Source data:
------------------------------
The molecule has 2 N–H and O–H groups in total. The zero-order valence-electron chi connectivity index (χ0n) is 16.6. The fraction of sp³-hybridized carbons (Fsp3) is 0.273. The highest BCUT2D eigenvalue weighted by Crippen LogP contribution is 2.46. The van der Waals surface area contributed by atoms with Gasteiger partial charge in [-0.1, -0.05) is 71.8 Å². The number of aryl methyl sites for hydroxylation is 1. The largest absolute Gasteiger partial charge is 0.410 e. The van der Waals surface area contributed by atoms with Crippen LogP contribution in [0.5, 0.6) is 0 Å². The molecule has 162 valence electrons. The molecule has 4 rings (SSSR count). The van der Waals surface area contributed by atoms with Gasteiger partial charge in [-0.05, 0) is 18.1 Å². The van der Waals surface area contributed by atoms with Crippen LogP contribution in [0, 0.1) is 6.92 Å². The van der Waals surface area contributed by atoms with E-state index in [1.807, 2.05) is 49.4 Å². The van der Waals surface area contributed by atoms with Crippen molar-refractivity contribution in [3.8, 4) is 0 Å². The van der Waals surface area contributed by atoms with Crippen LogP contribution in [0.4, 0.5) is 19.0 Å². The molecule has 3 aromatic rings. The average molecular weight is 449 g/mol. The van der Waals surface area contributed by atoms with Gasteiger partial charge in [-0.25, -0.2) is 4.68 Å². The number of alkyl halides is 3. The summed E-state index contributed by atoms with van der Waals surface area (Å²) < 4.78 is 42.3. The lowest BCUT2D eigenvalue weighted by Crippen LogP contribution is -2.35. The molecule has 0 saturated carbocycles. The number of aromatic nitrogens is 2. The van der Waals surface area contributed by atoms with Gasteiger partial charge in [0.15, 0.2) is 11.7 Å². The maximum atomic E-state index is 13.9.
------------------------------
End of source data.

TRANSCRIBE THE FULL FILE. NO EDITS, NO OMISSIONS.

The molecule has 2 N–H and O–H groups in total. The zero-order valence-electron chi connectivity index (χ0n) is 16.6. The fraction of sp³-hybridized carbons (Fsp3) is 0.273. The highest BCUT2D eigenvalue weighted by Crippen LogP contribution is 2.46. The van der Waals surface area contributed by atoms with Gasteiger partial charge in [-0.1, -0.05) is 71.8 Å². The number of aryl methyl sites for hydroxylation is 1. The largest absolute Gasteiger partial charge is 0.410 e. The van der Waals surface area contributed by atoms with Crippen LogP contribution in [0.5, 0.6) is 0 Å². The molecule has 162 valence electrons. The molecule has 4 rings (SSSR count). The van der Waals surface area contributed by atoms with Gasteiger partial charge in [-0.05, 0) is 18.1 Å². The van der Waals surface area contributed by atoms with Crippen LogP contribution in [0, 0.1) is 6.92 Å². The van der Waals surface area contributed by atoms with E-state index in [1.807, 2.05) is 49.4 Å². The van der Waals surface area contributed by atoms with Crippen molar-refractivity contribution in [3.8, 4) is 0 Å². The van der Waals surface area contributed by atoms with Crippen LogP contribution in [0.4, 0.5) is 19.0 Å². The molecule has 3 aromatic rings. The average molecular weight is 449 g/mol. The van der Waals surface area contributed by atoms with Gasteiger partial charge in [-0.25, -0.2) is 4.68 Å². The number of alkyl halides is 3. The summed E-state index contributed by atoms with van der Waals surface area (Å²) < 4.78 is 42.3. The lowest BCUT2D eigenvalue weighted by Crippen LogP contribution is -2.35. The molecule has 0 saturated carbocycles. The number of aromatic nitrogens is 2. The van der Waals surface area contributed by atoms with Gasteiger partial charge in [0.15, 0.2) is 11.7 Å². The maximum atomic E-state index is 13.9.